‘Learn the sounds of fire safety’ is the lesson being taught during National Fire Prevention Week, running from Oct. 3 to 9, Prince Rupert Fire Rescue (PRFR) announced in partnership with the National Fire Protection Association (NFPA).
“It is important to learn the different sounds of smoke and carbon monoxide alarms. When a smoke alarm makes a noise — as a beeping or a chirping sound, you must take action,” Chad Cooper, deputy fire chief, told The Northern View.
“Make sure everyone in the home understands the sounds and signals of the alarms and knows how to respond to the specific sounds of each device.”
Cooper reminds everyone to check the manufacturer’s instructions that came in the box or search online for the brand and model so correct operations are clear.
All smoke and carbon monoxide detectors must be replaced after ten years, Cooper said, adding that a single chirp every 30 to 60 seconds means the battery is low and needs to be replaced. If chirping continues after changing batteries, then the device is at the end of its life.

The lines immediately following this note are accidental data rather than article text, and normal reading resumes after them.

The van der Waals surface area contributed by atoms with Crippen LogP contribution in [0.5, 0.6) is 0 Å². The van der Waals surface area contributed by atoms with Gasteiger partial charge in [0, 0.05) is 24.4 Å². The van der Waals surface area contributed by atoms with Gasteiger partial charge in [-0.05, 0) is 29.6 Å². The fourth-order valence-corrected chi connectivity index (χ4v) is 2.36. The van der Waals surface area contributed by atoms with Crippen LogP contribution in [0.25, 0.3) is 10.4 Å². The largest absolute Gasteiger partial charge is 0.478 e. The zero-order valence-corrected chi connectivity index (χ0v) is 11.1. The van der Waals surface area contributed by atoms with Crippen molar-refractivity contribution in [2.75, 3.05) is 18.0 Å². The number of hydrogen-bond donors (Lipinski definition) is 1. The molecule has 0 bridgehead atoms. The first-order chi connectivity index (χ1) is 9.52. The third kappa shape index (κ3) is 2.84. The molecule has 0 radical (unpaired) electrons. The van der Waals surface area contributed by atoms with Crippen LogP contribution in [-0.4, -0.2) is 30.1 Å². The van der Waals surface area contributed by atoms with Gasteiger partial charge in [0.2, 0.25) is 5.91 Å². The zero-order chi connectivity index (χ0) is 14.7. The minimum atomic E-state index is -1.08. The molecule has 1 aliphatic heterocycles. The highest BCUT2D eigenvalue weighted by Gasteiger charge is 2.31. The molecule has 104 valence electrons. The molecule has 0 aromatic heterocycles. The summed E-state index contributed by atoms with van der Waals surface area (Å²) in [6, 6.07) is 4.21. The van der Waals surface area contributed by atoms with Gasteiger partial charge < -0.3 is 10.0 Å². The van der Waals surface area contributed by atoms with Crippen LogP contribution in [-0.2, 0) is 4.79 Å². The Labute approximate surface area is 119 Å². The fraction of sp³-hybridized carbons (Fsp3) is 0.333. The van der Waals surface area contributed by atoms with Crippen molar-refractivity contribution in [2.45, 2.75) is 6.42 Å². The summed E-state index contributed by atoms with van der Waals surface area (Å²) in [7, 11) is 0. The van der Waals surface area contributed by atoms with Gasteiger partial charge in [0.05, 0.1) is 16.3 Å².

“A continuous set of three loud beeps means smoke or fire, so get out, call 911 and stay out,” the deputy chief said.
Smoke alarms and devices that alert people who are deaf or hard of hearing are available. These devices include strobe lights that flash to alert people when the smoke alarm sounds. Pillow or bed shakers designed to work with smoke alarms also can be purchased and installed.
“Make sure your smoke and carbon monoxide alarms meet the needs of all your family members, including those with sensory or physical disabilities,” Cooper said.